Josephine Forbes of the Baker IDI Heart and Diabetes Institute conducted a study on how many common foods – toast and croissants included-can produce chemicals now suspected of fast-tracking ageing and chronic disease.
Named Advanced Glycation End Products (AGEs), these chemicals turn up in foods ranging from hash browns to cola drinks and coffee.
Forbes and researchers overseas have suggested that too many AGEs building up in the body can contribute to heart disease and diabetes – and the wrinkling and pigmentation that goes with ageing skin.
The foods producing the most AGEs tend to be processed foods high in sugar or fat, especially animal fat, that are then grilled, baked or fried at high temperatures, often until they’re crispy and golden, said Forbes.
“The more a food has sugar added to it and the more it’s processed, the more AGEs it usually produces. Baked, crunchy breakfast cereals and toasted mueslis also produce AGEs, but raw oats and porridge are fine,” the Sydney Morning Herald quoted her as saying.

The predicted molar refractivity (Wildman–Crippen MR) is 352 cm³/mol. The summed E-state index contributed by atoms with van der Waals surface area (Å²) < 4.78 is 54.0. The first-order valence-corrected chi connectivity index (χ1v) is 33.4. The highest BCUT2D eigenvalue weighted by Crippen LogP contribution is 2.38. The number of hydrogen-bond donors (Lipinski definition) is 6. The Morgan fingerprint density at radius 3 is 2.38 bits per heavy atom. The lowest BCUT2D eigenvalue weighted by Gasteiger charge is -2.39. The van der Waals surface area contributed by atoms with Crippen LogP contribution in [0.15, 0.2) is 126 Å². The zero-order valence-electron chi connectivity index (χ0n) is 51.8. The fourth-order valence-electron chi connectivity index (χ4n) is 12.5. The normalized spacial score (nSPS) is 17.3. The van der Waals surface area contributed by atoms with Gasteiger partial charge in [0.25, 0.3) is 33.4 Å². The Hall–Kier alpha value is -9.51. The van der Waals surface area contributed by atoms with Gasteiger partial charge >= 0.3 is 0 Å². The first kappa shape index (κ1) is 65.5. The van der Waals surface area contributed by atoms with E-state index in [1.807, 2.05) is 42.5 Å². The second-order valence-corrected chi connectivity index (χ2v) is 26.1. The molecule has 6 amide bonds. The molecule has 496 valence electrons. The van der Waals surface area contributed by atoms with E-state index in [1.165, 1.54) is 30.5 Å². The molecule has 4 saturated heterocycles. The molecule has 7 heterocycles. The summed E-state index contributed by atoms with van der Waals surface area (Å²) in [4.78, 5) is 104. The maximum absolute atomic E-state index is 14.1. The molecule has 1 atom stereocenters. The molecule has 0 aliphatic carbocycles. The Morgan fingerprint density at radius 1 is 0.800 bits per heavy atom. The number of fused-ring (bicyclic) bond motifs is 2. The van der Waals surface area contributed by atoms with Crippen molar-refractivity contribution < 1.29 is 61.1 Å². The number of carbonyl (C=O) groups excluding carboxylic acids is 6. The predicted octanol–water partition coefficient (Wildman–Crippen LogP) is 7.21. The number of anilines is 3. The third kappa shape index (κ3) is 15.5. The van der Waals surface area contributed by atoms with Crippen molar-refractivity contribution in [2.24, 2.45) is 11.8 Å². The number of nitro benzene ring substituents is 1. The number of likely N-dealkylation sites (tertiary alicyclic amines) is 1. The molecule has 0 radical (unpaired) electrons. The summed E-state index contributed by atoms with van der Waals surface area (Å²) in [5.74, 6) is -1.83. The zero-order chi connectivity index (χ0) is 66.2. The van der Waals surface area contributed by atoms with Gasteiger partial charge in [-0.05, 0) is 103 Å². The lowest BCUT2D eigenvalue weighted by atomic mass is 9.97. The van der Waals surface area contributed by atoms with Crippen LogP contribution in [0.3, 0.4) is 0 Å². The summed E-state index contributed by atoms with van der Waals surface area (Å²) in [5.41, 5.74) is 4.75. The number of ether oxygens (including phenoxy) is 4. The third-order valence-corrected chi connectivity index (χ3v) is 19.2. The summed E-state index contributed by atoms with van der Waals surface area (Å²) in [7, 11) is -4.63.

It seems that once you start mucking around with food the more AGEs it produces – there aren’t many foods in their natural state that produce AGEs,” she added.
We can accumulate too many AGEs in two ways. One is from some foods; the other is when blood sugar levels are too high, as with diabetes or pre-diabetes.
Although research into AGEs’ effects is still in the early stages, studies have suggested they can harm the immune system and contribute to hardened arteries and problems with kidney function.
They can age skin by attacking collagen and promote arthritis by damaging the joints.
And 'yes' I did have croissants for breakfast this morning!
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